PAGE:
If the Pope is infallible, college sports must be the supreme deity.
How else to explain the anger and defiance of students at Penn State who wanted their football coach, the legendary Joe Paterno, permitted to continue coaching despite having failed to move aggressively to thwart child sexual abuse?
The firing of Paterno came after former defensive coordinator Jerry Sandusky was accused of sexually abusing young boys over a 15-year span. Some of the assaults were said to have occurred on the Penn State campus. Paterno had been alerted to the abuse, but failed to follow through with authorities to stop it and to question the alleged abuser. That might have been forgivable if the transgression was something more common in college sports—perhaps game-fixing or bribes to potential college athletes—but protecting someone who might have stolen the childhoods of numerous boys is not.
The Catholic Church was rocked by rampant reports of child sexual abuse by priests, with some of the allegations going back decades. As horrific as the abuse was, what made it worse was the fact that the priests were quietly moved to other dioceses where they could commit more heinous crimes. Child abusers are arguably sick. There is no excuse for an institution which should know better to protect or defend either the abusers or the people who tolerated it.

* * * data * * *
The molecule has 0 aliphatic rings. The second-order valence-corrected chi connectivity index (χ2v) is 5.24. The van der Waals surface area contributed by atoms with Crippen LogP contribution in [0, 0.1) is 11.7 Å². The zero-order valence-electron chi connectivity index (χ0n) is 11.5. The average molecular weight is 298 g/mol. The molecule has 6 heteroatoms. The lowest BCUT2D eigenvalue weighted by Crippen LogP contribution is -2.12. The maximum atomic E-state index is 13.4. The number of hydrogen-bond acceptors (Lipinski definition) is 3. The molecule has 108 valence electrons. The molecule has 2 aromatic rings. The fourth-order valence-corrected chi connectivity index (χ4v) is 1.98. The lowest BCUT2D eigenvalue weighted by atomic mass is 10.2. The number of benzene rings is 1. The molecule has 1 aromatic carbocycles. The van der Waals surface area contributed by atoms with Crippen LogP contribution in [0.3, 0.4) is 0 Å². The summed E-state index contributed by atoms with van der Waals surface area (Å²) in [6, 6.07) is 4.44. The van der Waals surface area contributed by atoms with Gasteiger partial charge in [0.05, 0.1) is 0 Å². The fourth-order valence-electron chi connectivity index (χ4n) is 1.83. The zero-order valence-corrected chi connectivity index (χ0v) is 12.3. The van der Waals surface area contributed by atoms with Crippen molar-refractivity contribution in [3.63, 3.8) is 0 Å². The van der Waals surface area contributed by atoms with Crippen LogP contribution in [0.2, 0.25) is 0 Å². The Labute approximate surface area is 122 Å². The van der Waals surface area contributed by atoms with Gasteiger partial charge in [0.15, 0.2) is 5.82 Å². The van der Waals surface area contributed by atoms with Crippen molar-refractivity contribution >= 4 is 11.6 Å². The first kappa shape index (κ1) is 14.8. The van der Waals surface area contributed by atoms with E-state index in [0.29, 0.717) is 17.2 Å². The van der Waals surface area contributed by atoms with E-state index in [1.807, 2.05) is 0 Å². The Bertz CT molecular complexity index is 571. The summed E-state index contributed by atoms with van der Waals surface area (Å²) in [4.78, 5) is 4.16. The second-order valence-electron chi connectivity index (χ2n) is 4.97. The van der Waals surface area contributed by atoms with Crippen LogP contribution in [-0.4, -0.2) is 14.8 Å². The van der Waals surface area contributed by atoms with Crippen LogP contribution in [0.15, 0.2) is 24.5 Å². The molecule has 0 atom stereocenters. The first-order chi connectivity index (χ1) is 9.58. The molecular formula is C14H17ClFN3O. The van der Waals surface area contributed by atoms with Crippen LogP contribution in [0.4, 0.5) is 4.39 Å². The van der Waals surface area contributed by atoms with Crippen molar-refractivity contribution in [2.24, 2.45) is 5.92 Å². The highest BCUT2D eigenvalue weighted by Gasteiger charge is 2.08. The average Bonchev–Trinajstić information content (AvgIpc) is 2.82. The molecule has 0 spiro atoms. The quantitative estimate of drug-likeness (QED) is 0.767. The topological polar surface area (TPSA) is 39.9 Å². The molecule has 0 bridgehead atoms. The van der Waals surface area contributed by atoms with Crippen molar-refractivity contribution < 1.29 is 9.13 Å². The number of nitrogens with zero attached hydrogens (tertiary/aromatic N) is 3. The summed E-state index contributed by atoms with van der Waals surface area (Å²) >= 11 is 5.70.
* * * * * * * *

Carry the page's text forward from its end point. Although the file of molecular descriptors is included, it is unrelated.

Paterno wasn't an active participant in the abuse, and surely he didn't condone it. But he failed to take enough action to stop it. Was it because such charges would embarrass the football-famous school? Is a tarnished image worse than failing to expose and halt a horrible crime against children? Sandusky in a Monday night television interview denied the charges, but in a meandering, creepy way that undercut his own message. "I have horsed around with kids. I have showered after workouts. I have hugged them and I have touched their leg. Without intent of sexual contact," Sandusky told NBC. It took him a while to get to "no" when asked if he was sexually attracted to young boys.
Penn State students seem to be confused on the matter, demanding in a rally that Paterno be allowed to coach at least one more game. Penn State is an excellent academic institution, as well as a sports mecca. It's too bad some of the students haven't learned the meaning of accountability.